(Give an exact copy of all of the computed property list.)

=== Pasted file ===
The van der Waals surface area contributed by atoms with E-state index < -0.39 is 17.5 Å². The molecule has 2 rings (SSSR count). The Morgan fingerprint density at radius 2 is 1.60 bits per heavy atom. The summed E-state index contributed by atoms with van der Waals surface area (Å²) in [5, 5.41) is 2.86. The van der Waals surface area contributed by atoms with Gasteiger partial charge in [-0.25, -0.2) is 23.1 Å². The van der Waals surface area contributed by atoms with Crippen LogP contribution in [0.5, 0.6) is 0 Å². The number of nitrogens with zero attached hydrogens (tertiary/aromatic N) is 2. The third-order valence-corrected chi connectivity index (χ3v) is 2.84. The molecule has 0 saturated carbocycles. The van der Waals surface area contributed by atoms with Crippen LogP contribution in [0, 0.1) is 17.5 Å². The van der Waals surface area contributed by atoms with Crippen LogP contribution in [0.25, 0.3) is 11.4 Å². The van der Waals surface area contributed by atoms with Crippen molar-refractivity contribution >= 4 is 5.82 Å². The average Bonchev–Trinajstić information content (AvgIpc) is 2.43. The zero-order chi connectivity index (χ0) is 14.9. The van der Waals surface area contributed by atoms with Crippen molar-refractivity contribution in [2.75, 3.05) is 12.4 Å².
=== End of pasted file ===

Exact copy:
The van der Waals surface area contributed by atoms with E-state index < -0.39 is 17.5 Å². The molecule has 2 rings (SSSR count). The Morgan fingerprint density at radius 2 is 1.60 bits per heavy atom. The summed E-state index contributed by atoms with van der Waals surface area (Å²) in [5, 5.41) is 2.86. The van der Waals surface area contributed by atoms with Gasteiger partial charge in [-0.25, -0.2) is 23.1 Å². The van der Waals surface area contributed by atoms with Crippen LogP contribution in [0.5, 0.6) is 0 Å². The number of nitrogens with zero attached hydrogens (tertiary/aromatic N) is 2. The third-order valence-corrected chi connectivity index (χ3v) is 2.84. The molecule has 0 saturated carbocycles. The van der Waals surface area contributed by atoms with Crippen LogP contribution in [0, 0.1) is 17.5 Å². The van der Waals surface area contributed by atoms with Crippen LogP contribution in [0.25, 0.3) is 11.4 Å². The van der Waals surface area contributed by atoms with Crippen molar-refractivity contribution >= 4 is 5.82 Å². The average Bonchev–Trinajstić information content (AvgIpc) is 2.43. The zero-order chi connectivity index (χ0) is 14.9. The van der Waals surface area contributed by atoms with Crippen molar-refractivity contribution in [2.75, 3.05) is 12.4 Å².